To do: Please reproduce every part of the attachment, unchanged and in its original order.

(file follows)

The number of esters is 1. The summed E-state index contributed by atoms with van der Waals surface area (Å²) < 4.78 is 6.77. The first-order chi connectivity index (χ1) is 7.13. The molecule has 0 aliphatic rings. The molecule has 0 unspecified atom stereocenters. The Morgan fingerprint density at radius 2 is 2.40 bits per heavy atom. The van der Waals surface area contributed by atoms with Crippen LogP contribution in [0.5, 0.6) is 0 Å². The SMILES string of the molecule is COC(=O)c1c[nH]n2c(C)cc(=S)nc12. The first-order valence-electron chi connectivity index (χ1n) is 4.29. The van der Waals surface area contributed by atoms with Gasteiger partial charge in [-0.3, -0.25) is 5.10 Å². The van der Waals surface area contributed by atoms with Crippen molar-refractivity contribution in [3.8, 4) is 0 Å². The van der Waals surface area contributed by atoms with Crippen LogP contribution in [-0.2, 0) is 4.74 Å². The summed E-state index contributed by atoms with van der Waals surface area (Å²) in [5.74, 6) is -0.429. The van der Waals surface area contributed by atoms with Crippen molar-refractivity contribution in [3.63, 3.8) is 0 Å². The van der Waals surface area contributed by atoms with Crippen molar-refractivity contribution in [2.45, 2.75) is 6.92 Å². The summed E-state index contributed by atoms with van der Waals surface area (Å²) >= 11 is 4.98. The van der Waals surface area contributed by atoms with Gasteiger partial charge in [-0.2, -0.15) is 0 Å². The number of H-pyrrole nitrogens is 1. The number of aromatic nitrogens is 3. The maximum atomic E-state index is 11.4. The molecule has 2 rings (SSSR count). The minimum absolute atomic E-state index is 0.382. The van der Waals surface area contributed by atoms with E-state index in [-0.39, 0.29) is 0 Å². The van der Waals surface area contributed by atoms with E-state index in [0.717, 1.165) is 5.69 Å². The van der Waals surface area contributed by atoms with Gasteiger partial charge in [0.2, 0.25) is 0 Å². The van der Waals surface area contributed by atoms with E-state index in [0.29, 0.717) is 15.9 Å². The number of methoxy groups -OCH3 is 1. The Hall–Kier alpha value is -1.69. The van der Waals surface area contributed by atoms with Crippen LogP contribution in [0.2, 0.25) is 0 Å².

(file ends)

The number of esters is 1. The summed E-state index contributed by atoms with van der Waals surface area (Å²) < 4.78 is 6.77. The first-order chi connectivity index (χ1) is 7.13. The molecule has 0 aliphatic rings. The molecule has 0 unspecified atom stereocenters. The Morgan fingerprint density at radius 2 is 2.40 bits per heavy atom. The van der Waals surface area contributed by atoms with Crippen LogP contribution in [0.5, 0.6) is 0 Å². The SMILES string of the molecule is COC(=O)c1c[nH]n2c(C)cc(=S)nc12. The first-order valence-electron chi connectivity index (χ1n) is 4.29. The van der Waals surface area contributed by atoms with Gasteiger partial charge in [-0.3, -0.25) is 5.10 Å². The van der Waals surface area contributed by atoms with Crippen molar-refractivity contribution in [3.8, 4) is 0 Å². The van der Waals surface area contributed by atoms with Crippen LogP contribution in [-0.2, 0) is 4.74 Å². The summed E-state index contributed by atoms with van der Waals surface area (Å²) in [5.74, 6) is -0.429. The van der Waals surface area contributed by atoms with Crippen molar-refractivity contribution in [3.63, 3.8) is 0 Å². The van der Waals surface area contributed by atoms with Crippen molar-refractivity contribution in [2.45, 2.75) is 6.92 Å². The summed E-state index contributed by atoms with van der Waals surface area (Å²) >= 11 is 4.98. The van der Waals surface area contributed by atoms with Gasteiger partial charge in [-0.2, -0.15) is 0 Å². The number of H-pyrrole nitrogens is 1. The number of aromatic nitrogens is 3. The maximum atomic E-state index is 11.4. The molecule has 2 rings (SSSR count). The minimum absolute atomic E-state index is 0.382. The van der Waals surface area contributed by atoms with E-state index in [-0.39, 0.29) is 0 Å². The van der Waals surface area contributed by atoms with E-state index in [0.717, 1.165) is 5.69 Å². The van der Waals surface area contributed by atoms with Gasteiger partial charge in [0.2, 0.25) is 0 Å². The van der Waals surface area contributed by atoms with E-state index in [0.29, 0.717) is 15.9 Å². The number of methoxy groups -OCH3 is 1. The Hall–Kier alpha value is -1.69. The van der Waals surface area contributed by atoms with Crippen LogP contribution in [0.2, 0.25) is 0 Å².